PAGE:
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Some things I don't understand

Sallie Satterthwaite's picture

For the life of me, I don’t get why technically savvy people recommend dusting the insides of a computer with propellant-driven canned air. Maybe it’s because they’ve never been household engineers, a.k.a housewives.

Any household engineer knows that blowing air into dusty corners merely stirs up the dirt and drives it into other nooks and crannies. Why did they invent vacuum cleaners but to pull dust up into a canister, safely secured until it could be emptied outside the house?

Delicate as a motherboard or sound card may be, it seems to me the last thing I should do is redistribute one corner’s dust into another. Some enterprising tech ought to be busy inventing a small, low-powered vacuum that will suck up the dirt and take it away. Can’t be too powerful lest it suck up some sensitive component, I suppose, so, Techy, design this mini-mini sweeper with a transparent bladder where a tiny screw can be seen by the operator.

Another puzzle to me is why automakers can’t agree on a standardization plan so that the headlight switch is always in the same spot, heater and windshield levers here and emergency blinkers there. Many of us drive more than one car, our own or rentals, and I’ll bet there have been more accidents due to a driver distracted by searching for a rear-window defogger than talking on a cell phone.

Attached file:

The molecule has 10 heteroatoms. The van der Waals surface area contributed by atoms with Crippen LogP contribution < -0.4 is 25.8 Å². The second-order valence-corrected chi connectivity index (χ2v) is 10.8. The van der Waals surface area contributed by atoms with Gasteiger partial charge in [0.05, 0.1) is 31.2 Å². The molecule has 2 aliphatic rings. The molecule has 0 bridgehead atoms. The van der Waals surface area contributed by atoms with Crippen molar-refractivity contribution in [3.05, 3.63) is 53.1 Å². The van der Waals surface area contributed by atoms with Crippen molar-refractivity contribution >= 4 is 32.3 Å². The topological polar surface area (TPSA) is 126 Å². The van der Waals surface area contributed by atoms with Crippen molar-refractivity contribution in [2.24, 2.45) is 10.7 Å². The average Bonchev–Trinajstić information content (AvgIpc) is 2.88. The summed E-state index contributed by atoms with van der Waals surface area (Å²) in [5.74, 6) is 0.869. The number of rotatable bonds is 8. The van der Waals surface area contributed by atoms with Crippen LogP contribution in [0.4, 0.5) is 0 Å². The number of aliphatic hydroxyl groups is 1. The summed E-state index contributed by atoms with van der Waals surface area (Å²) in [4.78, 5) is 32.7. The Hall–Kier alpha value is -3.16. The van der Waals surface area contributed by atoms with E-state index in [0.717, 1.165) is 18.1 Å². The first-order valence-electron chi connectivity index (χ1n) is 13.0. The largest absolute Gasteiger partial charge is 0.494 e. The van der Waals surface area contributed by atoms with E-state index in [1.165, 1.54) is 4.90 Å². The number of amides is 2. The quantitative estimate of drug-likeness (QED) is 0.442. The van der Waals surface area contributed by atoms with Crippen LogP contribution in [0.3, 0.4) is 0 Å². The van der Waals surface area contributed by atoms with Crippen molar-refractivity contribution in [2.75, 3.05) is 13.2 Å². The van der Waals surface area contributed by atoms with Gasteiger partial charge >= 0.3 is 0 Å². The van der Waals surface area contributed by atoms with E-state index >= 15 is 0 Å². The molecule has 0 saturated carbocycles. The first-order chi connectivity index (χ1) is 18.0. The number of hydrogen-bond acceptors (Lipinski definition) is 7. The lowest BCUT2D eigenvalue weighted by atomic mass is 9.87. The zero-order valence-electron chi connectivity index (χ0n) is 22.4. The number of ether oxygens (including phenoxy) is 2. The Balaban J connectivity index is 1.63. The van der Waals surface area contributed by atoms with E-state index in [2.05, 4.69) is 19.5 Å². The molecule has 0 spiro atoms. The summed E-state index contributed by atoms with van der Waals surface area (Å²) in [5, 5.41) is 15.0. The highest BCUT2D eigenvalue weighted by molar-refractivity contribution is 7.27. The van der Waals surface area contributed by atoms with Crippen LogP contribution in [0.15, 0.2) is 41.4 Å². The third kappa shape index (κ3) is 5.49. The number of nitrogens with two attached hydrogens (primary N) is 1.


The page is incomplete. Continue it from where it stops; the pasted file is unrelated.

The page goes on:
Here’s a linguistic inconsistency: What do we mean when we tack the suffix “-ist” on the back of a word? You know what a sexist is – one who is prejudiced against an individual because of gender, right? Racist is the same, but in matters of race. Terrorist means one who terrorizes.

So why do we call someone who seeks to protect the environment an environmentalist? Or someone who values the American fiduciary ethic a capitalist?

When “-ist” denotes one who does something, like an instrumentalist, how do we decide whether to use “-ist” or “-er”? Trombonist, pianist, psychologist or tromboner, pianoer, psychologer?

A few years ago, one of the shoot-’em-ups on TV made a case for “shootist” rather than the tried and true term shooter. It didn’t take. Ironically, alluding to guns, the guy in the turret of a B-29 was a gunner, not a gunnist.

That’s the trouble with English, which recently added the millionth word to its lexicon. English accepts shamelessly the contributions of other languages, always has. If you doubt it, note that English is full of irregularities easily traceable to French, German, and older tongues.

I marvel that the newest members of the English-speaking world don’t miss a beat whether speaking or writing. Grandsons write notes to grandmothers and don’t care a whit that many of our commonest words break the rules.

To make a noun plural, we generally just add an “s,” as in boy(s), and truck(s).Sometimes we change a “-y” to “-ie” before the “s” – families, duties. Sometimes we don’t do a thing: fish and sheep. But why did we keep children, women? Mice? Data??

Ah, sweet mysteries of life. I’ll continue to think about this while I break out the sweeper and sweep up some dusts.

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